High Time for High Tea
Of course it is well known that Anna the Duchess of Bedford is given credit for introducing Afternoon Teas to high society. An event of light eating with tea is also called Low Tea because it was usually taken in a sitting room or withdrawing room where low tables (like coffee tables) were placed near sofas and chairs.
During the second half of the Victorian period known as the Industrial Revolution, working families would return home exhausted as they usually worked the day without a break. The table would be set with any number of meats, bread, butter, pickles, cheese and of course tea. Because it was eaten at a high dining table rather than the low tea table and sometimes taken standing up or sitting on high stools, it was termed High Tea. It is considered a full meal, served around 5-6 p.m. The term was usually associated with members of the working class.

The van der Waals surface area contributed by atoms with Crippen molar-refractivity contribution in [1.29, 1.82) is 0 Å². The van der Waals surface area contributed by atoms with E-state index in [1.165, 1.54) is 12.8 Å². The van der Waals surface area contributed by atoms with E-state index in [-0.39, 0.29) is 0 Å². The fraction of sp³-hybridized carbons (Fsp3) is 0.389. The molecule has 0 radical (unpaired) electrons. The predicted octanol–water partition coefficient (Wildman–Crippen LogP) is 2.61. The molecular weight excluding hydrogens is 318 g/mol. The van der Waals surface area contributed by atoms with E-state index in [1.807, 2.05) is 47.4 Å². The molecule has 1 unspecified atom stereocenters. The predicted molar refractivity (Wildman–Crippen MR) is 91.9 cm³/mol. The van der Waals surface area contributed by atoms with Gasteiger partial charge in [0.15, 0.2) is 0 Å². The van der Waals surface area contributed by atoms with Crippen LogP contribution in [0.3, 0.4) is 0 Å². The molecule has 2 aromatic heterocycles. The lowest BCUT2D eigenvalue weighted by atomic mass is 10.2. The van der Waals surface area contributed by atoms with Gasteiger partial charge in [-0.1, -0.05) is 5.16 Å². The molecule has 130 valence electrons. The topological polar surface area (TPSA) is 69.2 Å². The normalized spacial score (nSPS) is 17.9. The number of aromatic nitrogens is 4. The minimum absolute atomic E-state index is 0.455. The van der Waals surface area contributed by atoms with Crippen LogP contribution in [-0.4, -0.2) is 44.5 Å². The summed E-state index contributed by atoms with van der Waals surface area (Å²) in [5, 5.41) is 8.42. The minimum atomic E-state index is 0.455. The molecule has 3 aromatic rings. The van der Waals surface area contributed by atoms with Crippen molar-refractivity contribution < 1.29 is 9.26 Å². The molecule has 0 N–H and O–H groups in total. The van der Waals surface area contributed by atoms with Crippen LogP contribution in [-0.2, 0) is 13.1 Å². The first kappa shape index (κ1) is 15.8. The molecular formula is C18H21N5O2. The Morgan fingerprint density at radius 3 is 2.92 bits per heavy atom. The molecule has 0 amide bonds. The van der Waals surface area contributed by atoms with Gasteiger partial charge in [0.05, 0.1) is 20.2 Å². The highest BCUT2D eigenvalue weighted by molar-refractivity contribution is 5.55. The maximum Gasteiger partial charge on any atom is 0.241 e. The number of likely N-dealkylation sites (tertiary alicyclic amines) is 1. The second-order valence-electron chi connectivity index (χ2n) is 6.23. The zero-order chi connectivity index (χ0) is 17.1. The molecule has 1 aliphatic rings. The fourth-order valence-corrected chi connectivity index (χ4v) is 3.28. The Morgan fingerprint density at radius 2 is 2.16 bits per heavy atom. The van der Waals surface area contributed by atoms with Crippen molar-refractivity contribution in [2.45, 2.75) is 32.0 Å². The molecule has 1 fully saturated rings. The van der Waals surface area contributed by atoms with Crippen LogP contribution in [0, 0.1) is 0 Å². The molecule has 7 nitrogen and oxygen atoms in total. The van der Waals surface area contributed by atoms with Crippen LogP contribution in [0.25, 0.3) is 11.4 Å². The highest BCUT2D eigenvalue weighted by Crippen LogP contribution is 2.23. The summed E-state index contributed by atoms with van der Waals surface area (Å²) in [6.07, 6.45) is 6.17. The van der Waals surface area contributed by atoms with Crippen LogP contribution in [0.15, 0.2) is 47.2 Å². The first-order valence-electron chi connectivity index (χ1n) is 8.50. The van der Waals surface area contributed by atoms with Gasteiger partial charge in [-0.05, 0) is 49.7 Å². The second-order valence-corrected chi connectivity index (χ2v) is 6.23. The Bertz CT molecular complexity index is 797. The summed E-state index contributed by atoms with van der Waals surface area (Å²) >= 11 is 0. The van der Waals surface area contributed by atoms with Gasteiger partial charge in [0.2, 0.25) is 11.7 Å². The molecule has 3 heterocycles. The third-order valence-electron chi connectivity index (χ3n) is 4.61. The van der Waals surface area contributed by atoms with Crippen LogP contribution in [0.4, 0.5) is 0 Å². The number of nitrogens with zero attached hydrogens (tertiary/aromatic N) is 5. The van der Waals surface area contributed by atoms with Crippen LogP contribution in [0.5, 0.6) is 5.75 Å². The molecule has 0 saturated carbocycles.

In fact, High Tea had a low enough reputation that many people of wealth took a meal that was remarkably similar to High Tea but referred to it as "supper and tea" and other euphemisms to avoid association with the working classes.